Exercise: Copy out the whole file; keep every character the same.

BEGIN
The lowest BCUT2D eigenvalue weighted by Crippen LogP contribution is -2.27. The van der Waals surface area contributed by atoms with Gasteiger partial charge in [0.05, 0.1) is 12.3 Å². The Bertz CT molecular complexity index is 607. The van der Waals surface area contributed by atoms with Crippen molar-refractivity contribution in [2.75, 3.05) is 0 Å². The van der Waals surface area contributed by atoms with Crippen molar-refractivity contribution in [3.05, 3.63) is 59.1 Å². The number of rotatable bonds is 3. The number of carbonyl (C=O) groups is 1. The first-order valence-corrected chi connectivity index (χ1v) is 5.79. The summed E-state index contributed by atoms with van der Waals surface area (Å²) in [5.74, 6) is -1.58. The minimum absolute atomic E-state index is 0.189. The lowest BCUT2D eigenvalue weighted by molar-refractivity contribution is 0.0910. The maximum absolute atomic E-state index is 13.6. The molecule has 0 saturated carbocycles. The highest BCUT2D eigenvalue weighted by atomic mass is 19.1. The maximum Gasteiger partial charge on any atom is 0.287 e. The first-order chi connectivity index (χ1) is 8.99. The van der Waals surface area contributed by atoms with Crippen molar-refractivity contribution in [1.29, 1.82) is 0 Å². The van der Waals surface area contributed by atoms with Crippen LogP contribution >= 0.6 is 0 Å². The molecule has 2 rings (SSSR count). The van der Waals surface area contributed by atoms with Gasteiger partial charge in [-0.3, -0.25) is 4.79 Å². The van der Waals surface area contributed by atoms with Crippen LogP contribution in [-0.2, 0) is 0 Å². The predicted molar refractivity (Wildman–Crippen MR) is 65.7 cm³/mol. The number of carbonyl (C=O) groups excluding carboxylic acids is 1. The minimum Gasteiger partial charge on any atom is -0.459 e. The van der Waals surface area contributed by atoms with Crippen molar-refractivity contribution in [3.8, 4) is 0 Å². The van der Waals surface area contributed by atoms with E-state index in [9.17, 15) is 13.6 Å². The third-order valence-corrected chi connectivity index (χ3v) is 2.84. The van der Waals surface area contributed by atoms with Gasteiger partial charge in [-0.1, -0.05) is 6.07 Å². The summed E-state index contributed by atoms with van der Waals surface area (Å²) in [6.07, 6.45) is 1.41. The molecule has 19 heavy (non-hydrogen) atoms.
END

The lowest BCUT2D eigenvalue weighted by Crippen LogP contribution is -2.27. The van der Waals surface area contributed by atoms with Gasteiger partial charge in [0.05, 0.1) is 12.3 Å². The Bertz CT molecular complexity index is 607. The van der Waals surface area contributed by atoms with Crippen molar-refractivity contribution in [2.75, 3.05) is 0 Å². The van der Waals surface area contributed by atoms with Crippen molar-refractivity contribution in [3.05, 3.63) is 59.1 Å². The number of rotatable bonds is 3. The number of carbonyl (C=O) groups is 1. The first-order valence-corrected chi connectivity index (χ1v) is 5.79. The summed E-state index contributed by atoms with van der Waals surface area (Å²) in [5.74, 6) is -1.58. The minimum absolute atomic E-state index is 0.189. The lowest BCUT2D eigenvalue weighted by molar-refractivity contribution is 0.0910. The maximum absolute atomic E-state index is 13.6. The molecule has 0 saturated carbocycles. The highest BCUT2D eigenvalue weighted by atomic mass is 19.1. The maximum Gasteiger partial charge on any atom is 0.287 e. The first-order chi connectivity index (χ1) is 8.99. The van der Waals surface area contributed by atoms with Crippen molar-refractivity contribution in [1.29, 1.82) is 0 Å². The van der Waals surface area contributed by atoms with Crippen LogP contribution >= 0.6 is 0 Å². The molecule has 2 rings (SSSR count). The van der Waals surface area contributed by atoms with Gasteiger partial charge in [-0.3, -0.25) is 4.79 Å². The van der Waals surface area contributed by atoms with Crippen LogP contribution in [-0.2, 0) is 0 Å². The predicted molar refractivity (Wildman–Crippen MR) is 65.7 cm³/mol. The number of carbonyl (C=O) groups excluding carboxylic acids is 1. The minimum Gasteiger partial charge on any atom is -0.459 e. The van der Waals surface area contributed by atoms with Crippen molar-refractivity contribution in [3.8, 4) is 0 Å². The van der Waals surface area contributed by atoms with E-state index in [9.17, 15) is 13.6 Å². The third-order valence-corrected chi connectivity index (χ3v) is 2.84. The van der Waals surface area contributed by atoms with Gasteiger partial charge in [-0.1, -0.05) is 6.07 Å². The summed E-state index contributed by atoms with van der Waals surface area (Å²) in [6.07, 6.45) is 1.41. The molecule has 19 heavy (non-hydrogen) atoms.